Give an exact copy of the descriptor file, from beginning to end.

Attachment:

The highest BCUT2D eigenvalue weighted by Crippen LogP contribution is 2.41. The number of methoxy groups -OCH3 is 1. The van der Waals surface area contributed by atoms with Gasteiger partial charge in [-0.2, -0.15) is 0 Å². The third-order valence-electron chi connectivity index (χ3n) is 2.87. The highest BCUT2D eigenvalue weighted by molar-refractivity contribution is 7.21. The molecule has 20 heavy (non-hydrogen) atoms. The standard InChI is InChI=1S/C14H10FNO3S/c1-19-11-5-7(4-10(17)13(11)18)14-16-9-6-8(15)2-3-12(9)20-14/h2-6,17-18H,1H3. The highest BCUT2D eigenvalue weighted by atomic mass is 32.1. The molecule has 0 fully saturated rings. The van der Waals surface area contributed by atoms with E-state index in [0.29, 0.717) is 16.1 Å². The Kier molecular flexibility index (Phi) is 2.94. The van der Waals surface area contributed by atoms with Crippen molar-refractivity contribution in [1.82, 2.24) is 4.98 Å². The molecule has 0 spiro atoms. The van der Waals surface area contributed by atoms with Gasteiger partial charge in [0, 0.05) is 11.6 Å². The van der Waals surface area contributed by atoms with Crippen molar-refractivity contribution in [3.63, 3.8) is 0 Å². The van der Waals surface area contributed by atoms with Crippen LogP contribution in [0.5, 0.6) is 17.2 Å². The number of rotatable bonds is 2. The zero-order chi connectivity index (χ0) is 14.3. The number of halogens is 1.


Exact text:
The highest BCUT2D eigenvalue weighted by Crippen LogP contribution is 2.41. The number of methoxy groups -OCH3 is 1. The van der Waals surface area contributed by atoms with Gasteiger partial charge in [-0.2, -0.15) is 0 Å². The third-order valence-electron chi connectivity index (χ3n) is 2.87. The highest BCUT2D eigenvalue weighted by molar-refractivity contribution is 7.21. The molecule has 20 heavy (non-hydrogen) atoms. The standard InChI is InChI=1S/C14H10FNO3S/c1-19-11-5-7(4-10(17)13(11)18)14-16-9-6-8(15)2-3-12(9)20-14/h2-6,17-18H,1H3. The highest BCUT2D eigenvalue weighted by atomic mass is 32.1. The molecule has 0 fully saturated rings. The van der Waals surface area contributed by atoms with E-state index in [0.29, 0.717) is 16.1 Å². The Kier molecular flexibility index (Phi) is 2.94. The van der Waals surface area contributed by atoms with Crippen molar-refractivity contribution in [1.82, 2.24) is 4.98 Å². The molecule has 0 spiro atoms. The van der Waals surface area contributed by atoms with Gasteiger partial charge in [0, 0.05) is 11.6 Å². The van der Waals surface area contributed by atoms with Crippen molar-refractivity contribution in [3.63, 3.8) is 0 Å². The van der Waals surface area contributed by atoms with Crippen LogP contribution in [0.5, 0.6) is 17.2 Å². The number of rotatable bonds is 2. The zero-order chi connectivity index (χ0) is 14.3. The number of halogens is 1.